Data rate is how much traffic the connection can carry per unit of time. Latency is how long it takes a packet of data to get from one end to the other. Normally we measure latency in the form of round trip time since measuring one-way latency is tricky and usually fairly irrelevent.

As a rule of thumb latency will dominate the performance for actions that only involve a small ammount of data while bandwidth will dominate the performance for actions that involve a large ammount of data.

Latency can roughly speaking be divided down into processing delays, queueing delays and cable delays. Cable delays do increase with distance but the delay from the cable that forms your "internet connection" is likely to be small compared to delays further back in the network. Processing delays on some forms of DSL can be significant due to interleaving. Processing also tend to be higher on low-datarate links as often a complete packet must be received byfore it can be forwarded.

The achiveable data rate depends on the Characteristics of the cable. As a cable gets longer the signal integrity (for a given signal launch power) will get worse and so the achivable data rate will go down.

Some technologies (notablly modern DSL) are rate-adapative. They will tailor the charateristics of their signal to match the observed performance on the line. Other technologies use fixed modulation parameters and will start dropping large numbers of packets and then fail completely if the signal integrity is too poor.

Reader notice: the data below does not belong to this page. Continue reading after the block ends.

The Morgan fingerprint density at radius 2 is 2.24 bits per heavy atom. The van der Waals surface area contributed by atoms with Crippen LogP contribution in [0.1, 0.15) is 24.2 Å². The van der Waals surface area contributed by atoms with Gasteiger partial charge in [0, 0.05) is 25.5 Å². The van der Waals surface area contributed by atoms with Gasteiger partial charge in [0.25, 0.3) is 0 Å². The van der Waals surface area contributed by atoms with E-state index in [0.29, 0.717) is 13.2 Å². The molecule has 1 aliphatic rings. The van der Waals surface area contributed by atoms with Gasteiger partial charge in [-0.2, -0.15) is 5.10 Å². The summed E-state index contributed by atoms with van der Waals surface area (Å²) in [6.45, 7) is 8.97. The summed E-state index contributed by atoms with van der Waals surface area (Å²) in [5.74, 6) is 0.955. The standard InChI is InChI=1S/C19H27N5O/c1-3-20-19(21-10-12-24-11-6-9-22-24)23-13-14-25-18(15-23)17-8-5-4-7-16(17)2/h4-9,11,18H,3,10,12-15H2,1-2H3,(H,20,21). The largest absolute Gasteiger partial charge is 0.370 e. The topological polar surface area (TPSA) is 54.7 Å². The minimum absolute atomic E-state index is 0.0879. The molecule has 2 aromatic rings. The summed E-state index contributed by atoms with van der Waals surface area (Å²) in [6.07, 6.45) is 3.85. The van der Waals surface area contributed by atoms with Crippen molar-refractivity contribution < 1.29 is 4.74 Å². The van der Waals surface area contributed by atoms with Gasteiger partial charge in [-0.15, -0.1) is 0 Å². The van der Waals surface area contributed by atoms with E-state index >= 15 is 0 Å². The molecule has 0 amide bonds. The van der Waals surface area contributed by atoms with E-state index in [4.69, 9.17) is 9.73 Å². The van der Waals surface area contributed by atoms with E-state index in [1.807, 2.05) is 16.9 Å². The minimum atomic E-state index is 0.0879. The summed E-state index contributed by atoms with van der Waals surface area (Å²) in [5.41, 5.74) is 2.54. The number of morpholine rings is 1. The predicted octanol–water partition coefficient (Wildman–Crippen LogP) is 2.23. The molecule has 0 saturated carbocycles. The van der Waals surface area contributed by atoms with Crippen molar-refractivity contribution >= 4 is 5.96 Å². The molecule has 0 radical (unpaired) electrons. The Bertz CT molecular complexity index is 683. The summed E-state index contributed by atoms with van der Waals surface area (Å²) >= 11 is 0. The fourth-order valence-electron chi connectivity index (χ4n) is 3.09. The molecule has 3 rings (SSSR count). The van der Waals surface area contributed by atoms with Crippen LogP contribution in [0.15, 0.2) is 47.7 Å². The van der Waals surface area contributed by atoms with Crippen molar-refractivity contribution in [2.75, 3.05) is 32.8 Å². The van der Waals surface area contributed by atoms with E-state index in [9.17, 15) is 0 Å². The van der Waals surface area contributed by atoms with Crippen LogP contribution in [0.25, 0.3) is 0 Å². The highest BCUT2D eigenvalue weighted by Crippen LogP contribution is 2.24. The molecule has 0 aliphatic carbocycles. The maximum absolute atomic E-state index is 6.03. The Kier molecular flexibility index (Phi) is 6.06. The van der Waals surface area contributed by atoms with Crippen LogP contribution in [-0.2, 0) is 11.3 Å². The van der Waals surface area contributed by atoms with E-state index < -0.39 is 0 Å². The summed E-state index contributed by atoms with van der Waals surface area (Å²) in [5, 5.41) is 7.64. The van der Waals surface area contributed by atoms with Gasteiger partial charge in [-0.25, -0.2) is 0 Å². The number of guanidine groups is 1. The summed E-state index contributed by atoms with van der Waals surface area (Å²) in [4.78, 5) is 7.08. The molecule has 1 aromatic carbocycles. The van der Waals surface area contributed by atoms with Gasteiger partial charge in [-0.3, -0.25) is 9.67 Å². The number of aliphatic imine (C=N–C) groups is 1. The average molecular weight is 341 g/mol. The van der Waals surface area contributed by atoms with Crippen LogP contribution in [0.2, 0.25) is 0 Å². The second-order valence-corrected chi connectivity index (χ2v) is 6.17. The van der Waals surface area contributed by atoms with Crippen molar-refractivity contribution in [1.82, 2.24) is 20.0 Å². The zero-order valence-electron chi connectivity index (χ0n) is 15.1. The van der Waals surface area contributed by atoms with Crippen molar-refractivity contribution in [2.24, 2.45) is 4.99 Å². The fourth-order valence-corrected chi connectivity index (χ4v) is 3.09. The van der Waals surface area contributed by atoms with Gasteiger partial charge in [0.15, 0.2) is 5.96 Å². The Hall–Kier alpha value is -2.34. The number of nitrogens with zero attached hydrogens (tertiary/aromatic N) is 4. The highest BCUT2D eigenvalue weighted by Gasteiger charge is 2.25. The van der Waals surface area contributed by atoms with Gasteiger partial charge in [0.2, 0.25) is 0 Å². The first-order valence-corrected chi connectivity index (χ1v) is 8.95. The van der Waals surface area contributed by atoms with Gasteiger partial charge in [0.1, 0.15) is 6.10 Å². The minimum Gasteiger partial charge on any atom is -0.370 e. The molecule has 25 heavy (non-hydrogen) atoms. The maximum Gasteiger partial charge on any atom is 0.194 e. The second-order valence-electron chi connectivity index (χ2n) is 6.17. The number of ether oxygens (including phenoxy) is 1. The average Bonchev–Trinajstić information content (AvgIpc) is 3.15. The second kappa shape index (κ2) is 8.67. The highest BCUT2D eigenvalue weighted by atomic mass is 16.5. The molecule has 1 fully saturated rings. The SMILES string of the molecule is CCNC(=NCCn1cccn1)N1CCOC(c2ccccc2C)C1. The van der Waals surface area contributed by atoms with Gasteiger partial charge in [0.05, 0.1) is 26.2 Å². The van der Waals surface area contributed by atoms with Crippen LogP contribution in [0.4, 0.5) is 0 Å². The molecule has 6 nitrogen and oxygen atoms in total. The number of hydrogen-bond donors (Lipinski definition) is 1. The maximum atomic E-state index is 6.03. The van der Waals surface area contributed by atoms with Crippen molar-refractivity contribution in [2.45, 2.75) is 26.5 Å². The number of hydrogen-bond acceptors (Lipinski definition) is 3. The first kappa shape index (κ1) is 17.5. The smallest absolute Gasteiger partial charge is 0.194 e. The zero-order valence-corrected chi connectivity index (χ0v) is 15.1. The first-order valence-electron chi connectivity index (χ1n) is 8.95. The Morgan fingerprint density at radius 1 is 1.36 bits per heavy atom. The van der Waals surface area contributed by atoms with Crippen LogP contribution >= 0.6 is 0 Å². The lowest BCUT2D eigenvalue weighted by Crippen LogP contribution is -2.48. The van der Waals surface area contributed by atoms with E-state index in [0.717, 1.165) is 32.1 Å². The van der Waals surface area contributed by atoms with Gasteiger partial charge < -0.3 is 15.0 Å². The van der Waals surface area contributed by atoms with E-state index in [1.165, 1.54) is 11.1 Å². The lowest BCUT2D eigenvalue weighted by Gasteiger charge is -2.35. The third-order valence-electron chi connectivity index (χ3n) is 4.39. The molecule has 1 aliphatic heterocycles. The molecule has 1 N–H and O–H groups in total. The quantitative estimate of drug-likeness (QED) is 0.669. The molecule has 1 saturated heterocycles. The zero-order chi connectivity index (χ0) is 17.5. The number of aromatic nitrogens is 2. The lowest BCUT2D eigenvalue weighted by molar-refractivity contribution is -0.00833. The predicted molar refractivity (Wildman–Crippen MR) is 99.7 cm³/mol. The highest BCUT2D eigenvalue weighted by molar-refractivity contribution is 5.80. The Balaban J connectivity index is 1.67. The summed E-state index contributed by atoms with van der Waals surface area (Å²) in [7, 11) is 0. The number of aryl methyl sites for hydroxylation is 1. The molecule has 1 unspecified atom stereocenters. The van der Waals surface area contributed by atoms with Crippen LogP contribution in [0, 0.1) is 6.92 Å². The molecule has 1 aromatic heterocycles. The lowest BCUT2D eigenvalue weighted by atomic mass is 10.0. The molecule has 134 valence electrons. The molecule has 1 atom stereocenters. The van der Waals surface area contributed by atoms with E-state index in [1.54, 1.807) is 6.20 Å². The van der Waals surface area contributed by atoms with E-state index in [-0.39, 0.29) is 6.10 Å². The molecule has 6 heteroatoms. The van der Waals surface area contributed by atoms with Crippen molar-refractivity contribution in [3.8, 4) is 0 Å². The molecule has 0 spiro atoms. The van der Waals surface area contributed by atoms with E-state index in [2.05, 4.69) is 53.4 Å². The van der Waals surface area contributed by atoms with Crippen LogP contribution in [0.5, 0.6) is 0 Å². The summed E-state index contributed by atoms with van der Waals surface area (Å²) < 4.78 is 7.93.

This is the most powerful assertion - "As a rule of thumb latency will dominate the performance for actions that only involve a small ammount of data while bandwidth will dominate the performance for actions that involve a large ammount of data."

Rephrasing this, every packet that leaves the source will arrive late at the destination owing to whatever latency. However, at the destination, the inflow of data will be at the specified speed of the medium (for example 1 GPS). Even So, the speed for each packet is lower (if the cable length is large) yet the information (bits) influx is (nearly) same as that is specified independent of the length.

Your Answer

By clicking “Post Your Answer”, you agree to our terms of service, privacy policy and cookie policy

Not the answer you're looking for? Browse other questions tagged or ask your own question.